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What Is the State Fish of Alaska?

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  • Written By: Lakshmi Sandhana
  • Edited By: PJP Schroeder
  • Last Modified Date: 28 November 2016
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The official state fish of Alaska is the chinook salmon, also known as the king salmon, spring salmon, and tule. Tyee, quinnat, and blackmouth are some of the other names given to the state fish of Alaska. The largest of all the Pacific salmon, the king salmon is important for both sport and trade and is known to grow to enormous proportions. Alaskans devote many hours to fishing, and for many, battling a king salmon is the ultimate experience. It is a tough fish and may put up a fight lasting for several hours once hooked on the rod. This species of salmon may also take the line to the bottom and just stay there until the fisherman gives up or allows another person to have a go at reeling it in.

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Fishing is central to the economy of Coastal Alaska; seafood harvesting and processing are estimated to amount to six percent of all the jobs found in the entire state. The state fish of Alaska is prized for the flavor of its pink flesh, its size, and its fighting spirit. Some Native American tribes still celebrate the occasion of catching the first chinook of the season each year with a special ceremony. The largest king salmon ever caught is believed to be more than 120 pounds (about 54 kilograms); it was found in a fish trap in 1949 near Petersburg in Alaska. The official Alaska state record reports the catch of a salmon that weighed 97 pounds (about 44 kilograms), caught in the Kenai River.

The king salmon can be found in many areas of Alaska, covering the southeast panhandle right up to the Yukon River. The best season for catching the state fish of Alaska is from May through July. Alaskans, however, are not the only ones who seek it out. Grizzly bears are great fans of the state fish of Alaska and enjoy swatting them out of the water when the they swim upstream to spawn. The clarity of the water of the river or stream plays a great role in a fisherman's ability to catch king salmon; rivers that run muddy with silt don't offer enough visibility for successful fishing.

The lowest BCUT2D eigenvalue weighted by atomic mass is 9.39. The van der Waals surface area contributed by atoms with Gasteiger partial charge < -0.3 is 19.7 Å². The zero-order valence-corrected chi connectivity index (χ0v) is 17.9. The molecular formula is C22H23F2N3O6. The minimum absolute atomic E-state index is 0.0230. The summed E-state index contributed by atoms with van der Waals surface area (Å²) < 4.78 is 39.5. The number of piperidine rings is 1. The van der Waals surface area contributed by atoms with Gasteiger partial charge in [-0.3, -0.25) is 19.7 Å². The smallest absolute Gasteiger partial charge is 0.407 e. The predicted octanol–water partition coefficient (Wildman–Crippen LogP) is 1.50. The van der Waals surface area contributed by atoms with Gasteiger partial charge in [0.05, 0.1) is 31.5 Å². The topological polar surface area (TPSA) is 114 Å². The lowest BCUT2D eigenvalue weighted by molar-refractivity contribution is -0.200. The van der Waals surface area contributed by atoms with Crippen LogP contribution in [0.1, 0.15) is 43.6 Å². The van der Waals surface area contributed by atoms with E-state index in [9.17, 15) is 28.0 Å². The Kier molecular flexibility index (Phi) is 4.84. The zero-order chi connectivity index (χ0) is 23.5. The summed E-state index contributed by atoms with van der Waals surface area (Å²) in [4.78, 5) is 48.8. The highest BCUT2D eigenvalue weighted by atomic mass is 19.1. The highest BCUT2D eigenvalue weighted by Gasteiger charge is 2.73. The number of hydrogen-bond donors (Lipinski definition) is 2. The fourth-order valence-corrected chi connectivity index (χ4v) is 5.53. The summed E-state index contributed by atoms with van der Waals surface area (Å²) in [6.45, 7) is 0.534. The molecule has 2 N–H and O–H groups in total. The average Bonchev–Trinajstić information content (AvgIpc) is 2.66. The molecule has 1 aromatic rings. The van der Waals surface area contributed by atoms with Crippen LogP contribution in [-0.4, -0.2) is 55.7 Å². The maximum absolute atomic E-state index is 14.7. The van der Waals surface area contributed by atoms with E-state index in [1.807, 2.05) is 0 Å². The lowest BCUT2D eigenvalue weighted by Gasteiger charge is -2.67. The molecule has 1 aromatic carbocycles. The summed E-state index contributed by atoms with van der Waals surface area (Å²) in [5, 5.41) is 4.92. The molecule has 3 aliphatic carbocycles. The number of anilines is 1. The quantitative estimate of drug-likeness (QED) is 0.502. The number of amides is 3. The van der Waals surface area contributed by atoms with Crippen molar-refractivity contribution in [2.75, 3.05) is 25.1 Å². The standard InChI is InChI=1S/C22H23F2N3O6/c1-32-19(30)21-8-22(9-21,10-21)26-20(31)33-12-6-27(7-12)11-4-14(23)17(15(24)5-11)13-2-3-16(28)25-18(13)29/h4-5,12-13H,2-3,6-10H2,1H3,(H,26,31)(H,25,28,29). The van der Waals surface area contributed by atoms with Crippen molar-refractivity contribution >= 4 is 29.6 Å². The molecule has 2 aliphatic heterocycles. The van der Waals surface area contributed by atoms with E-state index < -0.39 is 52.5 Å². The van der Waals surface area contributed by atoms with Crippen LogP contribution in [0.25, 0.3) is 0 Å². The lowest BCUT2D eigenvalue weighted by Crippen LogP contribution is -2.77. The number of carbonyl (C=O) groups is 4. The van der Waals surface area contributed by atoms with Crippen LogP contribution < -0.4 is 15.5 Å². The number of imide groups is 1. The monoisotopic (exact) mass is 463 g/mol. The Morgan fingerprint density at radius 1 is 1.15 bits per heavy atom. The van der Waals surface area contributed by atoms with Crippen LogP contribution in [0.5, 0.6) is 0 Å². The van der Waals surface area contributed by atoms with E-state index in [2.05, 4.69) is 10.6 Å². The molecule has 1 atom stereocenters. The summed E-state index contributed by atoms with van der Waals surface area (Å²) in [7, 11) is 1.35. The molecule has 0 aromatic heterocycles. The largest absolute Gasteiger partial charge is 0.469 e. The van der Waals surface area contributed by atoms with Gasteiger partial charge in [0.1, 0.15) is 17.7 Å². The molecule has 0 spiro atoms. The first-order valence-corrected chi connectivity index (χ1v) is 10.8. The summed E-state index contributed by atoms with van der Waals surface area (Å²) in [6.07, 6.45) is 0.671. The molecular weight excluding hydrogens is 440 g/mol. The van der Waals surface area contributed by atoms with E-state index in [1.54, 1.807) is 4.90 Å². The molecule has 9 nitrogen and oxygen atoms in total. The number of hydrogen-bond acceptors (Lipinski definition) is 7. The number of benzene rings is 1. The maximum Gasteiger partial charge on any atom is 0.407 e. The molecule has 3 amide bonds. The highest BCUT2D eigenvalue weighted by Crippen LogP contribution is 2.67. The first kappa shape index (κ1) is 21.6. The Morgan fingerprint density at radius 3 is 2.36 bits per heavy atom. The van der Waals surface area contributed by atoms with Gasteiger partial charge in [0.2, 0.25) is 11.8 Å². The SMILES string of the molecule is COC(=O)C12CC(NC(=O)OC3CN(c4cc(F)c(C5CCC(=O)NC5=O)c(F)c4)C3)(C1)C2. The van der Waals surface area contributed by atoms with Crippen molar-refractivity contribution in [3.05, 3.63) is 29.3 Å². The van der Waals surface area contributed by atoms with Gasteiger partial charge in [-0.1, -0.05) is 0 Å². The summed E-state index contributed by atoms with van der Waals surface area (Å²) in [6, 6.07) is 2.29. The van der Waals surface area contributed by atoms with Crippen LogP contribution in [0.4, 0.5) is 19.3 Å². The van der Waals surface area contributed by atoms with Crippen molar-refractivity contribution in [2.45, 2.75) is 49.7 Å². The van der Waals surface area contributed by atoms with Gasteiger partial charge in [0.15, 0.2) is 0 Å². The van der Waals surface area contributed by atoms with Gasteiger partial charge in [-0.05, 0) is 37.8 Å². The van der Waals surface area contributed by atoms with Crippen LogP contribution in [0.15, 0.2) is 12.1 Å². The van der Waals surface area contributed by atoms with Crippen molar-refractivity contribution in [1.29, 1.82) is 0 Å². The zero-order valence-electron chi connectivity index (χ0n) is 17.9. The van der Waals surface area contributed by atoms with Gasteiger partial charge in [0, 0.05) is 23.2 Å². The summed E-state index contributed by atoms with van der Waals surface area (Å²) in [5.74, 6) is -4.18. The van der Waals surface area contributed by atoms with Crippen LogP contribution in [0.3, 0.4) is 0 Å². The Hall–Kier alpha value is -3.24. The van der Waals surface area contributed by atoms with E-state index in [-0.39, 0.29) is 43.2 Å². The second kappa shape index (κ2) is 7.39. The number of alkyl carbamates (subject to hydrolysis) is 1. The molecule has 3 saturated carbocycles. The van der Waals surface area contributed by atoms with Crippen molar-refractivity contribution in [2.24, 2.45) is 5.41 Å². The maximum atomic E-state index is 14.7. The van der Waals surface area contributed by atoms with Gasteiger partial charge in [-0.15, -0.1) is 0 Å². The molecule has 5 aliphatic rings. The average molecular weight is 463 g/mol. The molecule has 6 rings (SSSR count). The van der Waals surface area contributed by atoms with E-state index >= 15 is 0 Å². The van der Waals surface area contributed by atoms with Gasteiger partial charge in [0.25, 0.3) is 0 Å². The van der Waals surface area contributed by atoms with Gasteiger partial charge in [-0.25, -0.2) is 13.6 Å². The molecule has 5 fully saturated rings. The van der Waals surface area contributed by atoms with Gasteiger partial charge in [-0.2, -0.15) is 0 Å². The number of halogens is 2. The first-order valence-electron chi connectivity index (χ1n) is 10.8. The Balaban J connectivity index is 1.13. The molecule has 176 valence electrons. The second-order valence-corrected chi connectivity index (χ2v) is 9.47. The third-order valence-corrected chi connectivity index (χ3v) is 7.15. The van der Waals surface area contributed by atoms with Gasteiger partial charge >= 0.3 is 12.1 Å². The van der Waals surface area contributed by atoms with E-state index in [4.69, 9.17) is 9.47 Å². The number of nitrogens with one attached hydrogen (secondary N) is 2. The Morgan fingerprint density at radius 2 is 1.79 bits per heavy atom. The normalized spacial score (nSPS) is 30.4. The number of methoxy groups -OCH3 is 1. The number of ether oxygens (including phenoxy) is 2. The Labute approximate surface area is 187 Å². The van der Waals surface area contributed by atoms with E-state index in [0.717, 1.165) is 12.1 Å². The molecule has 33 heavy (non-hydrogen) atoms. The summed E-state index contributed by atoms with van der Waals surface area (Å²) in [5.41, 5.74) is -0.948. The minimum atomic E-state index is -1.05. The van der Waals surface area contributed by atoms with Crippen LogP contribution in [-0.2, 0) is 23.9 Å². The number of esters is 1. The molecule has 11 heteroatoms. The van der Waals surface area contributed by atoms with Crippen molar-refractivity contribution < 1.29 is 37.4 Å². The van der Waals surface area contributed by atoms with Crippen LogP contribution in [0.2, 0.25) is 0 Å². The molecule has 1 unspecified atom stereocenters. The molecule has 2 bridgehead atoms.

These fish have an interesting life cycle — they hatch in freshwater in gravel nests made by the female salmon. The female may lay around 3,000 to 14,000 eggs in total over several nests until all her eggs are released. Both male and female chinook die after spawning, and the eggs hatch in winter or early spring. The tiny fish are are called fry, and they grow in freshwater eating plankton and insects until, at two years of age, they move on to the ocean. The young salmon live in the ocean for some time, and when they mature, they begin preparing for their return trip home.

Kings consume great amounts of squid, herring, and other fish in the year prior to their journey to build up strength. They then migrate back to freshwater to spawn and die. The state fish of Alaska is an extremely strong-willed fish and stops eating once it enters freshwater; for instance, it only strikes when aggravated by a fisherman's tackle or annoyed by some other fish. The maturation process for king salmon may take anywhere from two to seven years, so the salmon caught in traps or on a line vary in size depending on their age. Fishermen practice many techniques to catch king salmon, from annoying it with a hook to rigging the hook with cured salmon eggs in an attempt to trick them into returning the eggs to the nest.

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